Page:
R7-2

Most of the rezoning area, including the majority of the Hamilton Heights neighborhood and the eastern portion of the Manhattanville neighborhood, lies within an R7-2 medium-density residential zoning district that is mapped to the east of Broadway. R7-2 zoning districts allow a maximum residential FAR of 3.44 and a maximum community facility FAR of 6.5 with no street wall controls or height limits. Like R8 districts, R7-2 districts are height factor districts that permit a range of building forms to occur, especially for larger lots. Buildings constructed under height factor zoning could rise between 14 and 16 stories in R7-2 districts - significantly taller than rowhouses in the midblocks that characterize much of the area. Larger buildings such as community facilities could result in future building heights that are unpredictable and out of scale with the prevailing context.

The optional Quality Housing program also applies to R7 districts allowing for a maximum residential FAR of 4.0 along wide streets (3.44 on narrow streets). The maximum contextual building envelope for R7 Quality Housing buildings consists of a base height of 40 to 60 feet (65 feet for wide streets), after which a minimum setback of 15 feet is required (10 feet for wide streets) and maximum height limit of 75 feet (80 feet for wide streets). Like, R8, Quality Housing development is not required, therefore non-contextual buildings of unknown scale and height could occur. Parking is required for 50 percent of residential units, but may be waived or reduced.

North west corner of St. Nicholas Place at West 153rd Street within existing R7-2 district
North west corner of St. Nicholas Place at West 153rd Street within existing R7-2 district
North side of 141st street between Amsterdam Avenue and Convent Avenue within existing R7-2
North side of 141st street between Amsterdam Avenue and Convent Avenue within existing R7-2
South of West 154th Street between Amsterdam Avenue and St. Nicholas Avenue within an existing R7-2 district
South of West 154th Street between Amsterdam Avenue and St. Nicholas Avenue within an existing R7-2 district

M1-1

In the southern portion of the rezoning area, an M1-1 light manufacturing zoning district is mapped on portions of four blocks generally bounded by West 126th Street, West 129th Street, Amsterdam Avenue and Convent Avenue in Manhattanville (see Figure 2-6). M1-1 zoning districts limits retail, commercial and light manufacturing uses to 1.0 FAR and does not allow residential use. A restricted subset of community facility uses are permitted up to 2.4 FAR. Moreover, M1-1 districts do not have height limits; accordingly, building height and setback are governed by sky exposure plane regulations.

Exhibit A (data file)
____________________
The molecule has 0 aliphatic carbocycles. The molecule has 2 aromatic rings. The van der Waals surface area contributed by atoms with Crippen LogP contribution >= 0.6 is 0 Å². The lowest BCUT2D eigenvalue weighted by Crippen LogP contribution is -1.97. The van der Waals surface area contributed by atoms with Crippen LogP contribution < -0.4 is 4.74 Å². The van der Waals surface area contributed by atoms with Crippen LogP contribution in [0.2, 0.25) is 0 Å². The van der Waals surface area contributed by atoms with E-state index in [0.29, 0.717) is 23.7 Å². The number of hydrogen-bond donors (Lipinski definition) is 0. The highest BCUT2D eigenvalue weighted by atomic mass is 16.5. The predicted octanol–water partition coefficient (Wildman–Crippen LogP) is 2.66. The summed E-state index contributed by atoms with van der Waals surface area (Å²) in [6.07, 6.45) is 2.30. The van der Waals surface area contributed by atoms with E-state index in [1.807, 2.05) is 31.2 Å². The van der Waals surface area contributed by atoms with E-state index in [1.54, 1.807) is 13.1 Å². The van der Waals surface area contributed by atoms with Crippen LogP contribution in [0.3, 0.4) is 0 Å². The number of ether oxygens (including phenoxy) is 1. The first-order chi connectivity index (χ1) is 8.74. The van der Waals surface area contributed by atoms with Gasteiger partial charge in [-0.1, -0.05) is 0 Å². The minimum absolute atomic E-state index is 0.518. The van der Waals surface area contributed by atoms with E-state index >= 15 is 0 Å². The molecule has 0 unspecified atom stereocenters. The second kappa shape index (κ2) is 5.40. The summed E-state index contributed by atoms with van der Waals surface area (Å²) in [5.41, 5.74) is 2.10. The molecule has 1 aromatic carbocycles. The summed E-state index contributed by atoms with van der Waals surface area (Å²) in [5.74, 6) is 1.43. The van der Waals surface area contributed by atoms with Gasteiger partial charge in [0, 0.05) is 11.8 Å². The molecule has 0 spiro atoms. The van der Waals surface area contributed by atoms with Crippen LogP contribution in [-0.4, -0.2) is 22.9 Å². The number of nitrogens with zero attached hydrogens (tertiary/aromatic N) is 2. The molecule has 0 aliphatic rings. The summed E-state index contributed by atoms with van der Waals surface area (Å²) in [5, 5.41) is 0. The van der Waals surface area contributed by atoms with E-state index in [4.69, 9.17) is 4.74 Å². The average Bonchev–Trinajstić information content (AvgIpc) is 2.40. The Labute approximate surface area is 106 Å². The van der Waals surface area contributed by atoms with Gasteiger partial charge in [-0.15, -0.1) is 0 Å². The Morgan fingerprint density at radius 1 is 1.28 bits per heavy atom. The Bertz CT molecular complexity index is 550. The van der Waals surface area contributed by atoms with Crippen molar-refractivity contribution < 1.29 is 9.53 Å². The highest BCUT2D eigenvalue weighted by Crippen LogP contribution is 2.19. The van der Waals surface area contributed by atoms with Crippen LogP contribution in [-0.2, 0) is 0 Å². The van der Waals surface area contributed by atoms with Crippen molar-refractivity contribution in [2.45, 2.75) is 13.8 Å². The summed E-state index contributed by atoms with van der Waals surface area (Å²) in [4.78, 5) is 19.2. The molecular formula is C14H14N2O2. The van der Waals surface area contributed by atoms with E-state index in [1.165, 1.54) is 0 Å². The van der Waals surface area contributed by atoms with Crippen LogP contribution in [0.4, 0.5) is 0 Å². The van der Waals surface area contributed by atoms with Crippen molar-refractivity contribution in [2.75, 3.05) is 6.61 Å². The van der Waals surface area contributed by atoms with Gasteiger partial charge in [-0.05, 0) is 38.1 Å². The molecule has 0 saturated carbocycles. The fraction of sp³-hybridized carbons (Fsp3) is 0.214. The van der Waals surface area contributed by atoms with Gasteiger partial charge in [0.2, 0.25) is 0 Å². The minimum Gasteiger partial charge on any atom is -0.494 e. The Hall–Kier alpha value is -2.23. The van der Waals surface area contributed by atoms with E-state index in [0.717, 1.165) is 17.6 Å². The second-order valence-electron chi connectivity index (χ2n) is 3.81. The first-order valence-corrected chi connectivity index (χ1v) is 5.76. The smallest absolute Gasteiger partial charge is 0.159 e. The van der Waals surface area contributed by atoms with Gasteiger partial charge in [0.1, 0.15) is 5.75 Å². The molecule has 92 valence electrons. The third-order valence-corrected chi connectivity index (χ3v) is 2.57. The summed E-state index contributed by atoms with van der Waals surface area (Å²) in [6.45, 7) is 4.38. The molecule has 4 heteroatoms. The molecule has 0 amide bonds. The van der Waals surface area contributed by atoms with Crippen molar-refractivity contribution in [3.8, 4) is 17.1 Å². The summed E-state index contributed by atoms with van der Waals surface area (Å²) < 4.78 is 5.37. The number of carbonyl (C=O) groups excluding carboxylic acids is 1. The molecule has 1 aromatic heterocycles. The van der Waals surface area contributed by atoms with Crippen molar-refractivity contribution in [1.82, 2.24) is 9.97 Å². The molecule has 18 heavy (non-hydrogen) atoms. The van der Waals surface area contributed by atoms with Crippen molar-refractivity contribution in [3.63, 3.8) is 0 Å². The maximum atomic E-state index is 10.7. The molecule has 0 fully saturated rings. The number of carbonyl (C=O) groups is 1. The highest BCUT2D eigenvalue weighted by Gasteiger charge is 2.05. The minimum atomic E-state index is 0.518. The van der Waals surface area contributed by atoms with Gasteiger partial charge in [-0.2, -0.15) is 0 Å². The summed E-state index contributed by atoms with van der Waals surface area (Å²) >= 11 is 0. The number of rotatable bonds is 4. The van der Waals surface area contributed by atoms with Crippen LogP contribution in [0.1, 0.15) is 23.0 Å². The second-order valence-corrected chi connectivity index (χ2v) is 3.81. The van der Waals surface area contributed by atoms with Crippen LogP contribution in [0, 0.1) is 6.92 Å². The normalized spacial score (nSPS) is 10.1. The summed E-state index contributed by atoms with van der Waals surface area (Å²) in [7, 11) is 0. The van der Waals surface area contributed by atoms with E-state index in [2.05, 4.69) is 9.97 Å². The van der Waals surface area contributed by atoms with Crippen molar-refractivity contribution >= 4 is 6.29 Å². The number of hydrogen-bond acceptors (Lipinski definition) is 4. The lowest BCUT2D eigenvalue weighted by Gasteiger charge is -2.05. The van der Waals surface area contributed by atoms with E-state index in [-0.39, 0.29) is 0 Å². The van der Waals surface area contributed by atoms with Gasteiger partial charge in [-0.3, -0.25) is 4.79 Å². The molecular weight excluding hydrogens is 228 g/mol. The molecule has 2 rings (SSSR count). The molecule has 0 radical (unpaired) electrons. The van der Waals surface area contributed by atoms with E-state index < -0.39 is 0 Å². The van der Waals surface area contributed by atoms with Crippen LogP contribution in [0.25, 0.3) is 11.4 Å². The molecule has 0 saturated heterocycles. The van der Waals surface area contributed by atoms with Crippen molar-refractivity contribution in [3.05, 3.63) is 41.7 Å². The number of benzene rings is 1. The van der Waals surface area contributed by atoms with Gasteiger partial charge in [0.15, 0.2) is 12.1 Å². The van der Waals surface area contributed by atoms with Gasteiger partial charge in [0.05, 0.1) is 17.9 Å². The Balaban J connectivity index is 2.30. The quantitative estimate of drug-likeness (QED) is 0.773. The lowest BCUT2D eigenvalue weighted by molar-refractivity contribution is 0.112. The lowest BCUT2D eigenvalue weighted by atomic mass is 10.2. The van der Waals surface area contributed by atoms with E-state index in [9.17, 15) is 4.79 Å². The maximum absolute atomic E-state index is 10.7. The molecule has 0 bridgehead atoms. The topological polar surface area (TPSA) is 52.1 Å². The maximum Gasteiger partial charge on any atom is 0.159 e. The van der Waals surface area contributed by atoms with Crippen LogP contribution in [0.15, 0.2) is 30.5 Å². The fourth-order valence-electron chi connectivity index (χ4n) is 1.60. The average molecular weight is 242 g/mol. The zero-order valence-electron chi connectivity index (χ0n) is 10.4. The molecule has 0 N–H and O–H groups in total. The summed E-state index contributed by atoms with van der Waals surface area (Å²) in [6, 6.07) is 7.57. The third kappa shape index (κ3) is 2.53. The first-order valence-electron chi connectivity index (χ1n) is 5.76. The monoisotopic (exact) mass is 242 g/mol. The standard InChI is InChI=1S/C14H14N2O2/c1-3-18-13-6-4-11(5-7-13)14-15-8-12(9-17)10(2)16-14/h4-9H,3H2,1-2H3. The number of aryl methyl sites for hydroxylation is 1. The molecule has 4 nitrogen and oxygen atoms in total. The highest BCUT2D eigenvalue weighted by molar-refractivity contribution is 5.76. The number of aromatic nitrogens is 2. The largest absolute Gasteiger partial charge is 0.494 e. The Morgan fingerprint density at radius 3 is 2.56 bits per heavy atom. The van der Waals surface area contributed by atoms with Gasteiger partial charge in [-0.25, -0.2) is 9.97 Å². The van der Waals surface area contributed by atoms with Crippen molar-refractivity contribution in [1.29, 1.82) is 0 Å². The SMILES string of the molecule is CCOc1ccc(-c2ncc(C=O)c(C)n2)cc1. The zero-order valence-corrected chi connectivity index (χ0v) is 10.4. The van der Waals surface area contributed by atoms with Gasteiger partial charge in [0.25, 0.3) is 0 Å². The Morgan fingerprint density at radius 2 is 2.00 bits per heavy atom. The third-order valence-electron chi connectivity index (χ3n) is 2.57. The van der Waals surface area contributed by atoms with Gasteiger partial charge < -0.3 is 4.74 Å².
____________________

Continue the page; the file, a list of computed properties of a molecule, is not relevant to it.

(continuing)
North east corner of West 126th Street and Amsterdam Avenue within existing M1-1 district
North east corner of West 126th Street and Amsterdam Avenue within existing M1-1 district
South side of West 126th Street between Amsterdam Avenue and Convent Avenue within existing M1-1 district (former Taystee Bakery)
South side of West 126th Street between Amsterdam Avenue and Convent Avenue within existing M1-1 district (former Taystee Bakery)

C1-4 and C2-4 Commercial Overlays

East side of Broadway between West 147th and West 148th streets within existing R8/C1-4 district
East side of Broadway between West 147th and West 148th streets within existing R8/C1-4 district
Local retail activity is facilitated by C1-4 and C2-4 commercial overlays mapped along portions of Broadway, Amsterdam Avenue, St. Nicholas Avenue, Hamilton Place, West 145th Street, and West 155th Street. C1 and C2 districts are distinguished by slight differences in the range of permitted uses and in parking requirements. As local service districts, C2-4 districts allow a slightly wider range of commercial uses than allowed in C1-4 districts, which primarily allow local retail uses. C1-4 and C2-4 allow commercial use up to 2.0 FAR in R7 and R8 zoning districts; however, in mixed residential/commercial buildings, commercial use is limited to the ground floor. C1-4 and C2-4 districts require 1 parking space per 1,000 square feet of commercial use, which can be waived if less than 40 parking spaces are required.


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Brief explanations of terms in green italics can be viewed by clicking on the term. Words and phrases followed by an asterisk (*) are defined terms in the Zoning Resolution, primarily in Section 12-10. Consult the Zoning Resolution for the official and legally binding definitions of these words and phrases.